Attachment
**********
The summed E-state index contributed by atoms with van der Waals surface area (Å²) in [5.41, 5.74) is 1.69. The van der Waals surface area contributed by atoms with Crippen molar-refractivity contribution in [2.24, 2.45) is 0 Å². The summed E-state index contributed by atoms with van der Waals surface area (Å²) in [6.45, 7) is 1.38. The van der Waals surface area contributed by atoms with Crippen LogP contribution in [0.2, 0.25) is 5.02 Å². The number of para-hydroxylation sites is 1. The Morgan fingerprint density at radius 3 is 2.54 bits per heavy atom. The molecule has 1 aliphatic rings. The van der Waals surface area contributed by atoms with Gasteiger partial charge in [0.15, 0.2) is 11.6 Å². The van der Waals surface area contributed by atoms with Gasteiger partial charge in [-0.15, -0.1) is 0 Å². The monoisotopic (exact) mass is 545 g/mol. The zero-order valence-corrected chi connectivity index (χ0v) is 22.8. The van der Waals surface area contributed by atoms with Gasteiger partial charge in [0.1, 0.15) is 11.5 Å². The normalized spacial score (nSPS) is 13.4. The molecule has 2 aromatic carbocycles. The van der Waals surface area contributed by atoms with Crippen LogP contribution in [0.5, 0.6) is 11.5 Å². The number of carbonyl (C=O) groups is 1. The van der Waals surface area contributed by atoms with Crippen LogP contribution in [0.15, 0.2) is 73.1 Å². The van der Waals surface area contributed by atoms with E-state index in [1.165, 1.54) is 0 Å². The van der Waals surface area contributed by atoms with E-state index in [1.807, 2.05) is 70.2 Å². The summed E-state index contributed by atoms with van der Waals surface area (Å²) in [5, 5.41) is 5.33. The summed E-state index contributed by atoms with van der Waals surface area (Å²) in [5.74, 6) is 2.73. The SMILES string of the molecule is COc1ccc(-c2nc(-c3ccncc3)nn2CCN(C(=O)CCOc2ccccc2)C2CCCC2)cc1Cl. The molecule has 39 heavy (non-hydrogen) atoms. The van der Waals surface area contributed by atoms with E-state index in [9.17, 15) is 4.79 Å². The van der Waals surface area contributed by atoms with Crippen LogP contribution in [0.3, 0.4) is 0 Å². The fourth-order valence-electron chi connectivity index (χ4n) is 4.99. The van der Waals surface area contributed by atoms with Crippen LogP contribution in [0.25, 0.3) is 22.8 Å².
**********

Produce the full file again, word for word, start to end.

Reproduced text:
The summed E-state index contributed by atoms with van der Waals surface area (Å²) in [5.41, 5.74) is 1.69. The van der Waals surface area contributed by atoms with Crippen molar-refractivity contribution in [2.24, 2.45) is 0 Å². The summed E-state index contributed by atoms with van der Waals surface area (Å²) in [6.45, 7) is 1.38. The van der Waals surface area contributed by atoms with Crippen LogP contribution in [0.2, 0.25) is 5.02 Å². The number of para-hydroxylation sites is 1. The Morgan fingerprint density at radius 3 is 2.54 bits per heavy atom. The molecule has 1 aliphatic rings. The van der Waals surface area contributed by atoms with Gasteiger partial charge in [0.15, 0.2) is 11.6 Å². The van der Waals surface area contributed by atoms with Gasteiger partial charge in [-0.15, -0.1) is 0 Å². The monoisotopic (exact) mass is 545 g/mol. The zero-order valence-corrected chi connectivity index (χ0v) is 22.8. The van der Waals surface area contributed by atoms with Gasteiger partial charge in [0.1, 0.15) is 11.5 Å². The normalized spacial score (nSPS) is 13.4. The molecule has 2 aromatic carbocycles. The van der Waals surface area contributed by atoms with Crippen LogP contribution in [0.5, 0.6) is 11.5 Å². The number of carbonyl (C=O) groups is 1. The van der Waals surface area contributed by atoms with Crippen LogP contribution in [0.15, 0.2) is 73.1 Å². The van der Waals surface area contributed by atoms with E-state index in [1.165, 1.54) is 0 Å². The van der Waals surface area contributed by atoms with E-state index in [1.807, 2.05) is 70.2 Å². The summed E-state index contributed by atoms with van der Waals surface area (Å²) in [5, 5.41) is 5.33. The summed E-state index contributed by atoms with van der Waals surface area (Å²) in [5.74, 6) is 2.73. The SMILES string of the molecule is COc1ccc(-c2nc(-c3ccncc3)nn2CCN(C(=O)CCOc2ccccc2)C2CCCC2)cc1Cl. The molecule has 39 heavy (non-hydrogen) atoms. The van der Waals surface area contributed by atoms with E-state index in [9.17, 15) is 4.79 Å². The van der Waals surface area contributed by atoms with Crippen LogP contribution in [0.3, 0.4) is 0 Å². The fourth-order valence-electron chi connectivity index (χ4n) is 4.99. The van der Waals surface area contributed by atoms with Crippen LogP contribution in [0.25, 0.3) is 22.8 Å².